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NY futures on the upside this week

13
Feb '10
NY futures exploded to the upside this week, with March rallying 393 points to close at 72.92 cents, while December advanced 194 points to close at 72.70 cents.

The heavy spec liquidation that started in early January culminated in a heavy volume 'washout' session last Friday, which forced March to close as far down as 66.62 cents. As the ICE spec/hedge report would reveal, speculators sold an additional 14'135 futures contracts net (1.4 million bales) last week alone.

Although we don't have the latest CFTC figures yet, we estimate that speculators have now sold a total of 5.0 to 5.5 million bales net over the last five weeks. Most of that was long liquidation, although we did see a slight increase in spec shorts during this decline as well. However, overall spec participation, outside of index funds, is now at the lowest level in several years.

With speculators basically out of the game for now, we have just two major players left - index funds and the trade. Index funds were about 7.3 million bales net long a week ago and they have probably not seen a big change since then, maybe a slight reduction to 7.0 million net long. Again, we need to remember that index funds are not driven by price, but by investment dollars flowing in and out of these index products.

That's important in this discussion, because they won't be readily available to take the other side of a trade in case someone else decided to buy or sell. On the other side of this big block of index fund longs is the trade, who is probably around 8.0 million bales net short at this point after covering over 6 million bales since the beginning of the year.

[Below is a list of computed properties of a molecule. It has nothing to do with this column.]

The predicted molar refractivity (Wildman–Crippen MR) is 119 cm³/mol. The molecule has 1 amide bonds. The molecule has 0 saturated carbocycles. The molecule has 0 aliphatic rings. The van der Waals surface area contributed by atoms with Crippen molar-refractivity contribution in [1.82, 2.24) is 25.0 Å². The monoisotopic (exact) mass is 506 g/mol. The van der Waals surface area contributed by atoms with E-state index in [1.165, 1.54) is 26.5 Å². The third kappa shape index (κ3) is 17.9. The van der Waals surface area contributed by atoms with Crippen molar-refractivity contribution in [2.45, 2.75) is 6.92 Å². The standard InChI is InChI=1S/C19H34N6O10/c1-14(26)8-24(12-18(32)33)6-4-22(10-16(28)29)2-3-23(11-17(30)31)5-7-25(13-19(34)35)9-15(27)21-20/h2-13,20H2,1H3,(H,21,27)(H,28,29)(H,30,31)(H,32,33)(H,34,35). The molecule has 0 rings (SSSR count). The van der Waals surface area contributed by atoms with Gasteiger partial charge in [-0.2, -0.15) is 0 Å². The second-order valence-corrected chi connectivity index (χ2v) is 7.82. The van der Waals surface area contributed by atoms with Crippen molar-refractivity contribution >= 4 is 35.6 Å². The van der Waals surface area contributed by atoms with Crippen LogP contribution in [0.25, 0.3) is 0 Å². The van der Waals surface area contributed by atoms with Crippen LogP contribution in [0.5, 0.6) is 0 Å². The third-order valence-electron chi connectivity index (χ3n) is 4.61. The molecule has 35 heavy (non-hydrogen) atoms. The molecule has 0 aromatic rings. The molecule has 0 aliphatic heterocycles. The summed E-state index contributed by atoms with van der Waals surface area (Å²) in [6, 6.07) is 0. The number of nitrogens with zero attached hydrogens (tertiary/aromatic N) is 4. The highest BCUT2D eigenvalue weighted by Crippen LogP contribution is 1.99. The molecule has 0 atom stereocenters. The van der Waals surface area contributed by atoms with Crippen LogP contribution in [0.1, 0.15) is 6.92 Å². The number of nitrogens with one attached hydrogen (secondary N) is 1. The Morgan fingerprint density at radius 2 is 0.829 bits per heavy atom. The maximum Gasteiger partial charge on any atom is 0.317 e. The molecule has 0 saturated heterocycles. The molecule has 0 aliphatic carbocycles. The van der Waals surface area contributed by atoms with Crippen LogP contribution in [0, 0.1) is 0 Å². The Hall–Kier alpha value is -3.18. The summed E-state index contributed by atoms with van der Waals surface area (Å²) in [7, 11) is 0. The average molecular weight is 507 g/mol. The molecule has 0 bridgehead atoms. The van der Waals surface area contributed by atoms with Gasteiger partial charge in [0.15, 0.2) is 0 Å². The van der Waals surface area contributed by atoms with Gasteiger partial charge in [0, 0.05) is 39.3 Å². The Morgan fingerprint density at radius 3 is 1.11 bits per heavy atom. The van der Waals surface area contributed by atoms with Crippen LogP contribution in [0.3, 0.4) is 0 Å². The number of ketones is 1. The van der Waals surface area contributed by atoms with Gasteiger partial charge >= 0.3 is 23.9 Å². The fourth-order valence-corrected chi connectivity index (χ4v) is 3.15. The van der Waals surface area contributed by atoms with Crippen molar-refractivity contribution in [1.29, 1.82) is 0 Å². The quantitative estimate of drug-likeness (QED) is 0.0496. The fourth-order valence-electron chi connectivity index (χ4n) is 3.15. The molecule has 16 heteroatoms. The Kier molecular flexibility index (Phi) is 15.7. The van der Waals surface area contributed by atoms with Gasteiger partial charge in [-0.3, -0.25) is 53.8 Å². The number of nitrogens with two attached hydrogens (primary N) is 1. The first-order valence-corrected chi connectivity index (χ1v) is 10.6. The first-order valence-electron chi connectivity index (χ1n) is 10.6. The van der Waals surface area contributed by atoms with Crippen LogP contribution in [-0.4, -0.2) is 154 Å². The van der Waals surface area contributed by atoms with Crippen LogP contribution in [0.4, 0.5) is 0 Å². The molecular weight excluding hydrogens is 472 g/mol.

Now, if the trade continues to get out of basis-long positions and mills fix on-call sales (3.1 million bales are on March, May and July), both of which requires short futures to be bought back, then who will be there to take the other side? Index funds are passive and speculators have very little involvement at the moment. And if speculators were to return to the market, they would probably not seek to be on the short side anytime soon after what has happened this week; instead they are more likely to join the trade in buying the market.

This may help to explain why it was so easy for the market to shoot up more than 700 points from low to high in just three sessions. With the sell side exhausted, all that was needed was a trigger to ignite a rally into a void of selling. On Monday it was a more positive tone in the outside markets and a weaker dollar that set the ball rolling and then on Tuesday we had a bullish USDA report that sent the remaining spec shorts running for cover, triggering all sorts of buy stops along the way. It took the market just four sessions to claim back all the losses it had sustained over the previous sixteen.

The bullish surprise in the USDA report was not necessarily the increase of US exports to 12.0 million bales and the corresponding dropin US ending stocks to just 3.3 million bales. Traders already knew that at the current pace of sales we would basically be sold out by late summer. What surprised the market was the 1.17 million bale increase in global mill use to 115.53 million. If the USDA is correct with their consumption estimate, it means that world production will have to increase by 12.79 million bales next season just to keep ending stocks from shrinking any further.


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